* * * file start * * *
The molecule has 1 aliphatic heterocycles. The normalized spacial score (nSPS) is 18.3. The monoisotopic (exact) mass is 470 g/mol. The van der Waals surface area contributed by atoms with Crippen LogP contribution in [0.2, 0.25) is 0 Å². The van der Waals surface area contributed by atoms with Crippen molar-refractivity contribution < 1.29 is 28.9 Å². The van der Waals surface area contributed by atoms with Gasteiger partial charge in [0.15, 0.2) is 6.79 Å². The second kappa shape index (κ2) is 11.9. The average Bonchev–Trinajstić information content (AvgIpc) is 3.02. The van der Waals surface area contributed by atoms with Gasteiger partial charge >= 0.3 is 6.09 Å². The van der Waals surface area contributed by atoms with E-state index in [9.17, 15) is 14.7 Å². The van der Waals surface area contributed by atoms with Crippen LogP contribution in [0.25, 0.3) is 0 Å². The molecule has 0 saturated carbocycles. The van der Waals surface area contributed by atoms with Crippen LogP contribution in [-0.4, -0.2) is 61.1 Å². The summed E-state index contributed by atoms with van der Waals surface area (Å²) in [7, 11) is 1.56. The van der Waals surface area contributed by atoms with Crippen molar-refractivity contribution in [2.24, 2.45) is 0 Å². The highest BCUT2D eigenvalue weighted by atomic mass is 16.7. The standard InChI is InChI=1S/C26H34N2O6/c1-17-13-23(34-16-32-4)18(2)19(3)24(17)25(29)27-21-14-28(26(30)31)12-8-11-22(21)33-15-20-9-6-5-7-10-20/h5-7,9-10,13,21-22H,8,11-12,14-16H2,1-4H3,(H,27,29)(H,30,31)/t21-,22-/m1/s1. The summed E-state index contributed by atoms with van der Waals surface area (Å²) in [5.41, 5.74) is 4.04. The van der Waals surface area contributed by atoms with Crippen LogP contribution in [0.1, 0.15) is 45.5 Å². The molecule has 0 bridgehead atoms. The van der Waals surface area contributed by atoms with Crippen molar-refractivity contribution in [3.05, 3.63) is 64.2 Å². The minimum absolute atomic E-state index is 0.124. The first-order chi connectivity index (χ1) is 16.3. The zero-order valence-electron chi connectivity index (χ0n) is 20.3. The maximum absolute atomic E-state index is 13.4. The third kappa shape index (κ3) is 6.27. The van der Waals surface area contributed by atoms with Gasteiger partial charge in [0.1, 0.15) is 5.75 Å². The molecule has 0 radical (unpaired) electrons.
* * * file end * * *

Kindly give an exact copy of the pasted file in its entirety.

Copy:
The molecule has 1 aliphatic heterocycles. The normalized spacial score (nSPS) is 18.3. The monoisotopic (exact) mass is 470 g/mol. The van der Waals surface area contributed by atoms with Crippen LogP contribution in [0.2, 0.25) is 0 Å². The van der Waals surface area contributed by atoms with Crippen molar-refractivity contribution < 1.29 is 28.9 Å². The van der Waals surface area contributed by atoms with Gasteiger partial charge in [0.15, 0.2) is 6.79 Å². The second kappa shape index (κ2) is 11.9. The average Bonchev–Trinajstić information content (AvgIpc) is 3.02. The van der Waals surface area contributed by atoms with Gasteiger partial charge >= 0.3 is 6.09 Å². The van der Waals surface area contributed by atoms with E-state index in [9.17, 15) is 14.7 Å². The van der Waals surface area contributed by atoms with Crippen LogP contribution in [0.25, 0.3) is 0 Å². The molecule has 0 saturated carbocycles. The van der Waals surface area contributed by atoms with Crippen LogP contribution in [-0.4, -0.2) is 61.1 Å². The summed E-state index contributed by atoms with van der Waals surface area (Å²) in [7, 11) is 1.56. The van der Waals surface area contributed by atoms with Crippen molar-refractivity contribution in [2.24, 2.45) is 0 Å². The highest BCUT2D eigenvalue weighted by atomic mass is 16.7. The standard InChI is InChI=1S/C26H34N2O6/c1-17-13-23(34-16-32-4)18(2)19(3)24(17)25(29)27-21-14-28(26(30)31)12-8-11-22(21)33-15-20-9-6-5-7-10-20/h5-7,9-10,13,21-22H,8,11-12,14-16H2,1-4H3,(H,27,29)(H,30,31)/t21-,22-/m1/s1. The summed E-state index contributed by atoms with van der Waals surface area (Å²) in [5.41, 5.74) is 4.04. The van der Waals surface area contributed by atoms with Crippen LogP contribution in [0.1, 0.15) is 45.5 Å². The molecule has 0 bridgehead atoms. The van der Waals surface area contributed by atoms with Crippen molar-refractivity contribution in [3.05, 3.63) is 64.2 Å². The minimum absolute atomic E-state index is 0.124. The first-order chi connectivity index (χ1) is 16.3. The zero-order valence-electron chi connectivity index (χ0n) is 20.3. The maximum absolute atomic E-state index is 13.4. The third kappa shape index (κ3) is 6.27. The van der Waals surface area contributed by atoms with Gasteiger partial charge in [0.1, 0.15) is 5.75 Å². The molecule has 0 radical (unpaired) electrons.